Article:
Kiri Kankhwende, Owen Jones, Marc Kidson (picture Jason Wen & Migrants Rights Network)
Almost a year after becoming a British citizen, I still haven’t applied for my first passport. I’m surprised at my hesitation; after all, not all passports are equal, and the British passport, like those of other first world countries, makes travelling the world a simpler, more dignified affair. It means markedly fewer visas, and in some cases, being issued a visa on arrival in a country instead of having to go through the laborious and intrusive visa application process in advance. You are seen as a tourist rather than a potential immigrant, especially in Europe.
'Immigrant' is a loaded term at the moment — and has been for some time. It bears the weight of suspicion that you’re here to take something — jobs, welfare (apparently at the same time), and that you’re an outsider. But it’s a label that I claim consciously and with more eagerness than ever before.
Last week I participated in a meet-up organised by Open Generation, a project by Migrant Rights Network that aims to amplify the voices of the younger generation in the UK immigration debate ahead of the European Elections. Around 60 people, mostly under-35 years old, gathered at the UNISON centre in Central London to participate in a discussion exploring young people’s attitudes, concerns and opinions on immigration and free movement.
At student unions in Glasgow, Sheffield and Bournemouth participants in fringe events watched the online live stream and tweeted their views and questions for panellists including event host and author Owen Jones, Marc Kidson of the British Youth Council, Eliza Galos, a researcher on East European communities, Dan Goodwin, a member of the National Executive of UNISON, and Rachel Wenstone, Vice President of the National Union of Students.
The immigration issue is “more pressing and urgent than ever”, said Owen Jones. “We don’t really have a debate about immigration in this country, unless you call lots of toxic rhetoric crowding out the facts and reality a debate."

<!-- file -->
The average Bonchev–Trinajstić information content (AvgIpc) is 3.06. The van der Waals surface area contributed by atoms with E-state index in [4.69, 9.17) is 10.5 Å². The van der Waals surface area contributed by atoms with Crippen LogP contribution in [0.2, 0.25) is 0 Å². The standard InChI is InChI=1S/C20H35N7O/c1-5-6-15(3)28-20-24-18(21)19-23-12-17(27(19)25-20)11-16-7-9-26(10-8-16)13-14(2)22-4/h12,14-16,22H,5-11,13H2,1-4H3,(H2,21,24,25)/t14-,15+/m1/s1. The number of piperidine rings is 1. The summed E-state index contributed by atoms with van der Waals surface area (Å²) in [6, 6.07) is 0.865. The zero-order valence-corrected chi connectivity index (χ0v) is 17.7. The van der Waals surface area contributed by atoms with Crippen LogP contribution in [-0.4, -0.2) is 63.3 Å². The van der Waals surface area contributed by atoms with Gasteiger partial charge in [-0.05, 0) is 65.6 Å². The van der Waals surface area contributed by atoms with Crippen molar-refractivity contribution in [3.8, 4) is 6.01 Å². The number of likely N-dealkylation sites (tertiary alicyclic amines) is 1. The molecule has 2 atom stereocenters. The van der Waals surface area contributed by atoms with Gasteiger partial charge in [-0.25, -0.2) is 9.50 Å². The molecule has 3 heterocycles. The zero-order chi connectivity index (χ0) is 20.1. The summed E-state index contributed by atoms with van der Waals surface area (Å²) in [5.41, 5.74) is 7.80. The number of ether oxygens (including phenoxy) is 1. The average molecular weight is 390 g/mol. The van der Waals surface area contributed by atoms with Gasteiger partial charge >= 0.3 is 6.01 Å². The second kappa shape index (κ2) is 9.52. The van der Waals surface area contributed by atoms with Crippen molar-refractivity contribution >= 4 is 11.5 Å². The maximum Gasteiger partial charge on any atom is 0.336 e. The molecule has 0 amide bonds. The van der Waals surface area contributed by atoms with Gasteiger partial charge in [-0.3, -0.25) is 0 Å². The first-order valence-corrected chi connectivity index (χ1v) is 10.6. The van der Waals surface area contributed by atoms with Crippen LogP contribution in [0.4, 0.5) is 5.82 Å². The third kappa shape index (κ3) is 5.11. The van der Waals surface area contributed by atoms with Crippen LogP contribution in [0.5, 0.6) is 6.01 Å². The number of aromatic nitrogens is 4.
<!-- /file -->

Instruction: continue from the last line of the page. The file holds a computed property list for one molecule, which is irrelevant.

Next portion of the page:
Immigrants, he said, are often blamed for problems such as lower wages, housing and jobs shortages, while issues such weaker unions and race-to-the-bottom globalisation are ignored.
He described the deportation of Yashika Bageerathi as an example “of just how toxic this whole so-called debate about asylum and immigration has become.”
Rachel Wenstone, of the National Union of Students, said that NUS aims to help Yashika go to university in the UK. She said that the immigration debate is dominated by a narrow range of voices, and that students and young people are more open-minded than others about immigration and diversity:
“To study is to explore, to challenge and go where that pursuit takes you. Education has no nationality,” she said.
The event featured four short commissioned films by young filmmakers. Nicholas Nazari’s film Romanians 101 offered a satirical take on the anti-Romanian rhetoric in the media. The animation Just Blame the Immigrants by Maryam Tafakory tackled myths surrounding youth unemployment and immigration through the conversation between an international student and her British friend, and their shared frustration at unemployment and visa challenges.
(picture Jason Wen & Migrants Rights Network)
During the Q&A, a member of the audience pointed out that in Britain, people migrate around the country and further afield and that most of us are migrants in one sense or another.
“It always takes time to assimilate in a new country...you’re always under this parallel tension of ensuring that you try and make a living and you try and make a go of this life in the United Kingdom, but also at the same time ensure that you don’t lose the connection with your heritage, your country of origin, your peoples."